Silicone breast implants are FDA approved for breast augmentation patients, as well as for breast reconstruction patients. Composed of a silicone outer shell filled with thick silicone gel, this type of implant comes in several shapes and sizes and is known for its extremely natural appearance and feel. They are now available in three different consistencies with a softer to a more firm feel. Silicone implants are generally less prone to rippling, and they can be particularly beneficial for individuals who have a thin body frame. Health concerns regarding the gel implants have been satisfied through extensive studies, and the FDA released the gel implants to the general public in November of 2006.
Anatomically Shaped Cohesive Gel Implants
Having been available in Europe for many years, anatomically shaped cohesive gel breast implants are now FDA approved for use by board certified plastic surgeons in the United States and are available when indicated for our patients. Presently, the FDA has approved Allergan (Natrelle® 410), Sientra® and Mentor® silicone gel implants. Also referred to as “form-stable” or “gummy bear” implants, this advanced implant option is composed of a thicker, durable silicone gel and designed in a teardrop shape that closely resembles the contour of a natural breast, helping to create a remarkably natural look for ideal candidates.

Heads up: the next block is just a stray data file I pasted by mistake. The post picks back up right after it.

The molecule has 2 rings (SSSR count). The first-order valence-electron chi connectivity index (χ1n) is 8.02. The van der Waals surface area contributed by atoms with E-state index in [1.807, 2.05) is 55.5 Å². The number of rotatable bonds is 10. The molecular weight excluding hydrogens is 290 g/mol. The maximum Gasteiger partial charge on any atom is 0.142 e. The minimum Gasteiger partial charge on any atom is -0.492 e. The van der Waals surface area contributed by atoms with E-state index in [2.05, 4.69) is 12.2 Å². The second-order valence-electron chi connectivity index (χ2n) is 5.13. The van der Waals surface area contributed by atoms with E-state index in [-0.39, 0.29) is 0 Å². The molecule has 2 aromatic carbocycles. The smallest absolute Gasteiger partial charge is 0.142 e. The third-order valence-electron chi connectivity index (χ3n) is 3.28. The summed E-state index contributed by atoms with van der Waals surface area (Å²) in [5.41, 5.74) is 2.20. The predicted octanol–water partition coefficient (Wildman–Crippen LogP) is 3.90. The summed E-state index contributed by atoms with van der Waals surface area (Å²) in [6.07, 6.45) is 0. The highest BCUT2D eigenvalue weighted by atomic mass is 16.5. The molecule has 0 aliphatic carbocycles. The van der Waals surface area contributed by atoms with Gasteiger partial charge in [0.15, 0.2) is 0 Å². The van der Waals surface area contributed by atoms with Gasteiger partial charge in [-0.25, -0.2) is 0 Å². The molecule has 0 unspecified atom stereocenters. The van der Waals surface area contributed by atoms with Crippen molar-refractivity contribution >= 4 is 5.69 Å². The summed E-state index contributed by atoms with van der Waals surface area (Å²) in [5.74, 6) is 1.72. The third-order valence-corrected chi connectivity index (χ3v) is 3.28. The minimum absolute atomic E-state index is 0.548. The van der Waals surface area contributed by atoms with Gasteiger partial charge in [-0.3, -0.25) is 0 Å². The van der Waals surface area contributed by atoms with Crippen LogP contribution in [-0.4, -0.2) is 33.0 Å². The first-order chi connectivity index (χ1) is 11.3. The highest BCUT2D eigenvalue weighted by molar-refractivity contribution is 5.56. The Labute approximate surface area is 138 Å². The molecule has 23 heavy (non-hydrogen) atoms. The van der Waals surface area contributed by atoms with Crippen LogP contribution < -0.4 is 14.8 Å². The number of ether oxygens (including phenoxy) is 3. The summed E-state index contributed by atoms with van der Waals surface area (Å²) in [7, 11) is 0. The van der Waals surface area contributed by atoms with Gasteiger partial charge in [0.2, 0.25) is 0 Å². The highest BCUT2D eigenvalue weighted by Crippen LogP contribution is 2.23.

Anatomically shaped cohesive gel implants are generally composed of the most firm feeling gel material available due to additional crosslinking properties and thicker consistency of the silicone gel, both of which aid in their ability to better retain shape. The textured surface promotes adhesion to surrounding tissue to stabilize the position of the implant. However, shaped implants have the potential of rotation.
Ultimately, every type of implant has its unique advantage and disadvantages. Regardless of implant choice, women considering breast implants should consider the following:
- Implants have a limited life span and will likely need to be replaced during a woman’s lifetime.